True software instrument set to revolutionize RF test

True software instrument set to revolutionize RF test

Technology News |
By eeNews Europe

Ideally a software instrument comprises code that defines the instrument, which runs on a common silicon fabric. Such an instrument is completely programmable and can reuse common code blocks that represent certain functions. Other code blocks can be added to integrate other software instruments. Software instruments are the code and vice versa. Completely customizable, software instruments can be integrated and configured as needed to address a specific test scenario. Code is simply loaded onto the silicon as required.

Two key tends are also pushing for faster test, those of increasing complexity and data rates. Complexity increases the number of test scenarios that need to be covered thereby increasing test times. Faster data rates are making it harder to find anomalies such as glitches. The need for faster and more intelligent test is required to address these needs.

Standards are also posing problems. Firstly, there are too many of them and new standards keep emerging. Engineers are faced with maintaining interoperability with earlier standards while trying to deal with the latest and emerging standards. Further, engineers are being pushed to develop devices and systems while the standards are still being laid down. This parallel development requires test vendors to be ahead of the standards curve, a position that is extremely difficult to maintain. Designers still have to wait for test vendors to come out with a box or module to address their requirements. Some are forced to get into the business of building custom test instruments, a time consuming process that detracts from the core project goals.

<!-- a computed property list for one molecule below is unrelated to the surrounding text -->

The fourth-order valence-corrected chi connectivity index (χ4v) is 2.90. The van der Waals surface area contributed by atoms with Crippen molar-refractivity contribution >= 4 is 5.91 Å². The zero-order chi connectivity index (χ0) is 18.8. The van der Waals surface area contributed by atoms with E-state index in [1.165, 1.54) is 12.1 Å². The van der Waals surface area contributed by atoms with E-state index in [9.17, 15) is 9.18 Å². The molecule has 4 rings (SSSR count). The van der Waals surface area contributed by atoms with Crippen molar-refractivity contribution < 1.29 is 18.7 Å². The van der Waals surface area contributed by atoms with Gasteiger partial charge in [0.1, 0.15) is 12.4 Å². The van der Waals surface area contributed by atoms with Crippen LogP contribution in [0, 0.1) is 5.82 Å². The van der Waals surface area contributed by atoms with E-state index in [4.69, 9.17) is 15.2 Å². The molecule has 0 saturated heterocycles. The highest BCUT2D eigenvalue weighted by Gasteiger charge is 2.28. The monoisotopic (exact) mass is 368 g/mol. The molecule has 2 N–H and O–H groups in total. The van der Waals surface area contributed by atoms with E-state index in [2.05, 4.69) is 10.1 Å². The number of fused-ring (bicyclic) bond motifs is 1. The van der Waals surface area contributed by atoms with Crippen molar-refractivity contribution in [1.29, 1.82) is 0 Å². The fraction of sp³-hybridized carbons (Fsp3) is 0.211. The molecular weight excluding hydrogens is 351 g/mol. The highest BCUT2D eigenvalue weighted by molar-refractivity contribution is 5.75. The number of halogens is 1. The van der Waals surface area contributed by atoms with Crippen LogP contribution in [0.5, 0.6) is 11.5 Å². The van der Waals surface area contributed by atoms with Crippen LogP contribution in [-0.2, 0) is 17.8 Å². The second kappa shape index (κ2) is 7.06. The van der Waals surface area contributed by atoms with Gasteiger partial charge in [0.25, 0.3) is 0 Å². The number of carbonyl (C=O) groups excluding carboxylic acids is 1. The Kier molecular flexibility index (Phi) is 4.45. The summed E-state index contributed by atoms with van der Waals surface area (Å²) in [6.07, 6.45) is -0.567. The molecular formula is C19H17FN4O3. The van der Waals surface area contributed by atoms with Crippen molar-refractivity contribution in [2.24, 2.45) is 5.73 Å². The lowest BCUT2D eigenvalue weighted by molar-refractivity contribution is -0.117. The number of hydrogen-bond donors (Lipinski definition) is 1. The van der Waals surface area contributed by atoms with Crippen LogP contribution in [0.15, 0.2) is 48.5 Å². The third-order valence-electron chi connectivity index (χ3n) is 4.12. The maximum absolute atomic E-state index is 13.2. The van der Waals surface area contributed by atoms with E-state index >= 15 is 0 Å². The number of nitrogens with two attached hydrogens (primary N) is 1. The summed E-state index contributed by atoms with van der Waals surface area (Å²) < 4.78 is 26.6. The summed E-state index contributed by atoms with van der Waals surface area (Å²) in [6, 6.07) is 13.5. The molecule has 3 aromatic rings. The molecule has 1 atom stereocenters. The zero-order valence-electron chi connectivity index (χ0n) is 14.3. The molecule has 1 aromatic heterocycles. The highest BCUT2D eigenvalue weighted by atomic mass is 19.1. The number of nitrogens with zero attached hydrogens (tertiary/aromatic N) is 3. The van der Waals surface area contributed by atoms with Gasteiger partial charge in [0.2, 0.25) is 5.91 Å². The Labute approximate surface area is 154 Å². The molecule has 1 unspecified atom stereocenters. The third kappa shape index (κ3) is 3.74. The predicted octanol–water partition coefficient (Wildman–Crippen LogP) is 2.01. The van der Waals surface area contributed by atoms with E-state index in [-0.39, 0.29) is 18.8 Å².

With a true software instrument, engineers could customize the instruments needed to a specific task and load the code onto a silicon fabric. Software reuse would reduce the programming burden significantly and still allow test to be faster, take less space and be specific to the requirements of the design flow.

To address today’s test bottlenecks in RF, National Instruments claim to offer the first true software instrument, the NI PXIe-5644R vector signal transceiver (VST). Not only does this instrument bring Moore’s law to the test world but it can be customized down to firmware. Engineers can ‘touch the pins’ through code.

The instrument features a software-centric architecture and represents a new era in which engineers and scientists can use LabVIEW to tailor open, field-programmable gate array (FPGA)-based hardware for their specific needs.